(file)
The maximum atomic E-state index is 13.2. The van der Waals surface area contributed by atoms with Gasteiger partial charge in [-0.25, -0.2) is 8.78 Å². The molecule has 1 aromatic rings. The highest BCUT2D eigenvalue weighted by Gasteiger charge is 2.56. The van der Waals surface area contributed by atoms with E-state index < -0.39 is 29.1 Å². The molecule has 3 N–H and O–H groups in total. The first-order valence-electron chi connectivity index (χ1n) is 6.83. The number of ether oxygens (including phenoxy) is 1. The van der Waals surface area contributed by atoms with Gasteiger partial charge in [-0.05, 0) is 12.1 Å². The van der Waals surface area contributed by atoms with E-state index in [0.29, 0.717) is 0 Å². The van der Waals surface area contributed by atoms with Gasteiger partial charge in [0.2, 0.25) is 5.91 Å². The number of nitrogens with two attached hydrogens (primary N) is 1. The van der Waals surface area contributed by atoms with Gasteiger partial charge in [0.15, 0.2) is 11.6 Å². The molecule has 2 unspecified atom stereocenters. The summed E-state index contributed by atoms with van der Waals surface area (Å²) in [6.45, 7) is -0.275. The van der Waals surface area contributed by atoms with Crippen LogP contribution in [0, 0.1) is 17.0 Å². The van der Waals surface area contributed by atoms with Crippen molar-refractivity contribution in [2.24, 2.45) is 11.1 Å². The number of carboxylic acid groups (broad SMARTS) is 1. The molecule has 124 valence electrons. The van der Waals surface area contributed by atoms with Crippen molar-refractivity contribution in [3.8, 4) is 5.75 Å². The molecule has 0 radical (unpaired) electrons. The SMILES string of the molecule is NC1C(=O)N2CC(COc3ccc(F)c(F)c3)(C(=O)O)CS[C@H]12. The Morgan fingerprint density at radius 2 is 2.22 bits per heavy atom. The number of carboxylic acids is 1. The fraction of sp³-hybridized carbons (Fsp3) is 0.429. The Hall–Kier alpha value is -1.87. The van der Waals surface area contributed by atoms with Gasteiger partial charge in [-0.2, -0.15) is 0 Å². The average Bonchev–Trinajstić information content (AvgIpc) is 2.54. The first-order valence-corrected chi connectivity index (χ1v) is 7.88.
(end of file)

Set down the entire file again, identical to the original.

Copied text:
The maximum atomic E-state index is 13.2. The van der Waals surface area contributed by atoms with Gasteiger partial charge in [-0.25, -0.2) is 8.78 Å². The molecule has 1 aromatic rings. The highest BCUT2D eigenvalue weighted by Gasteiger charge is 2.56. The van der Waals surface area contributed by atoms with E-state index < -0.39 is 29.1 Å². The molecule has 3 N–H and O–H groups in total. The first-order valence-electron chi connectivity index (χ1n) is 6.83. The number of ether oxygens (including phenoxy) is 1. The van der Waals surface area contributed by atoms with Gasteiger partial charge in [-0.05, 0) is 12.1 Å². The van der Waals surface area contributed by atoms with E-state index in [0.29, 0.717) is 0 Å². The van der Waals surface area contributed by atoms with Gasteiger partial charge in [0.2, 0.25) is 5.91 Å². The number of nitrogens with two attached hydrogens (primary N) is 1. The van der Waals surface area contributed by atoms with Gasteiger partial charge in [0.15, 0.2) is 11.6 Å². The molecule has 2 unspecified atom stereocenters. The summed E-state index contributed by atoms with van der Waals surface area (Å²) in [6.45, 7) is -0.275. The van der Waals surface area contributed by atoms with Crippen LogP contribution in [0, 0.1) is 17.0 Å². The van der Waals surface area contributed by atoms with Crippen molar-refractivity contribution in [2.24, 2.45) is 11.1 Å². The number of carboxylic acid groups (broad SMARTS) is 1. The molecule has 124 valence electrons. The van der Waals surface area contributed by atoms with Crippen molar-refractivity contribution in [3.8, 4) is 5.75 Å². The molecule has 0 radical (unpaired) electrons. The SMILES string of the molecule is NC1C(=O)N2CC(COc3ccc(F)c(F)c3)(C(=O)O)CS[C@H]12. The Morgan fingerprint density at radius 2 is 2.22 bits per heavy atom. The number of carboxylic acids is 1. The fraction of sp³-hybridized carbons (Fsp3) is 0.429. The Hall–Kier alpha value is -1.87. The van der Waals surface area contributed by atoms with Gasteiger partial charge in [-0.2, -0.15) is 0 Å². The average Bonchev–Trinajstić information content (AvgIpc) is 2.54. The first-order valence-corrected chi connectivity index (χ1v) is 7.88.